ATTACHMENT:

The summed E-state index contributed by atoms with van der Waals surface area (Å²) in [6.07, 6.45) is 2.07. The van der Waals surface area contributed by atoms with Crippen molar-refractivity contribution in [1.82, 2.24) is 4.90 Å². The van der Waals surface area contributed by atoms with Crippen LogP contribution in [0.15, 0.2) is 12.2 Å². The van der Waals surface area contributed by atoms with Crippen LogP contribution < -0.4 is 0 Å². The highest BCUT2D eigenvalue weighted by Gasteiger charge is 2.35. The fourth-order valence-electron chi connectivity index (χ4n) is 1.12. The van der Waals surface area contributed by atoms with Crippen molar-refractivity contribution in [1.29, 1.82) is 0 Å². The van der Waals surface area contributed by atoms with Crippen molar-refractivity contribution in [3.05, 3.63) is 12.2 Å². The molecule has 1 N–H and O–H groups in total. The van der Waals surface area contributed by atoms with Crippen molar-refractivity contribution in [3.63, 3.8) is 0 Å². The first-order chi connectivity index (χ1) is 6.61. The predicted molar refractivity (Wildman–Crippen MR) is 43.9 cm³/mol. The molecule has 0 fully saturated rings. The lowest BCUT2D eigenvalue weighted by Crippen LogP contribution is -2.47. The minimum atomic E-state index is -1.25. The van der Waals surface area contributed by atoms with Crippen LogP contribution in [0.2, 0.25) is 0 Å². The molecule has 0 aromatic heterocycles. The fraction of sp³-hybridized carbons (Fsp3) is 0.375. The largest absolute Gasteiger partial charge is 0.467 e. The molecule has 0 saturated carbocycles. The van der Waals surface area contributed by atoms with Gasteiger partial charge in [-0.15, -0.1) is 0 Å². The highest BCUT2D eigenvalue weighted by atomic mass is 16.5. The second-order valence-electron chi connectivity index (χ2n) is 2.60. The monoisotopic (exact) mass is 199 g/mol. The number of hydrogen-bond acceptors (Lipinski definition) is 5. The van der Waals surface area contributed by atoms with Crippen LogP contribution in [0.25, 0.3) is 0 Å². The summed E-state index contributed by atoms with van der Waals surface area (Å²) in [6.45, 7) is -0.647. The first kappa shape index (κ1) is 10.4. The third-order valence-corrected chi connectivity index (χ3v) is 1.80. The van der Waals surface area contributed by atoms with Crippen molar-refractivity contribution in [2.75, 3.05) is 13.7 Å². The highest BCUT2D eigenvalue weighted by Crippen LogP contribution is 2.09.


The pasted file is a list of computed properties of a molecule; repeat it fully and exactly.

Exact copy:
The summed E-state index contributed by atoms with van der Waals surface area (Å²) in [6.07, 6.45) is 2.07. The van der Waals surface area contributed by atoms with Crippen molar-refractivity contribution in [1.82, 2.24) is 4.90 Å². The van der Waals surface area contributed by atoms with Crippen LogP contribution in [0.15, 0.2) is 12.2 Å². The van der Waals surface area contributed by atoms with Crippen LogP contribution < -0.4 is 0 Å². The highest BCUT2D eigenvalue weighted by Gasteiger charge is 2.35. The fourth-order valence-electron chi connectivity index (χ4n) is 1.12. The van der Waals surface area contributed by atoms with Crippen molar-refractivity contribution in [1.29, 1.82) is 0 Å². The van der Waals surface area contributed by atoms with Crippen molar-refractivity contribution in [3.05, 3.63) is 12.2 Å². The molecule has 1 N–H and O–H groups in total. The van der Waals surface area contributed by atoms with Crippen molar-refractivity contribution in [3.63, 3.8) is 0 Å². The first-order chi connectivity index (χ1) is 6.61. The predicted molar refractivity (Wildman–Crippen MR) is 43.9 cm³/mol. The molecule has 0 fully saturated rings. The lowest BCUT2D eigenvalue weighted by Crippen LogP contribution is -2.47. The minimum atomic E-state index is -1.25. The van der Waals surface area contributed by atoms with Crippen LogP contribution in [0.2, 0.25) is 0 Å². The molecule has 0 aromatic heterocycles. The fraction of sp³-hybridized carbons (Fsp3) is 0.375. The largest absolute Gasteiger partial charge is 0.467 e. The molecule has 0 saturated carbocycles. The van der Waals surface area contributed by atoms with Gasteiger partial charge in [-0.15, -0.1) is 0 Å². The highest BCUT2D eigenvalue weighted by atomic mass is 16.5. The second-order valence-electron chi connectivity index (χ2n) is 2.60. The monoisotopic (exact) mass is 199 g/mol. The number of hydrogen-bond acceptors (Lipinski definition) is 5. The van der Waals surface area contributed by atoms with Crippen LogP contribution in [0.25, 0.3) is 0 Å². The summed E-state index contributed by atoms with van der Waals surface area (Å²) in [6.45, 7) is -0.647. The first kappa shape index (κ1) is 10.4. The third-order valence-corrected chi connectivity index (χ3v) is 1.80. The van der Waals surface area contributed by atoms with Crippen molar-refractivity contribution in [2.75, 3.05) is 13.7 Å². The highest BCUT2D eigenvalue weighted by Crippen LogP contribution is 2.09.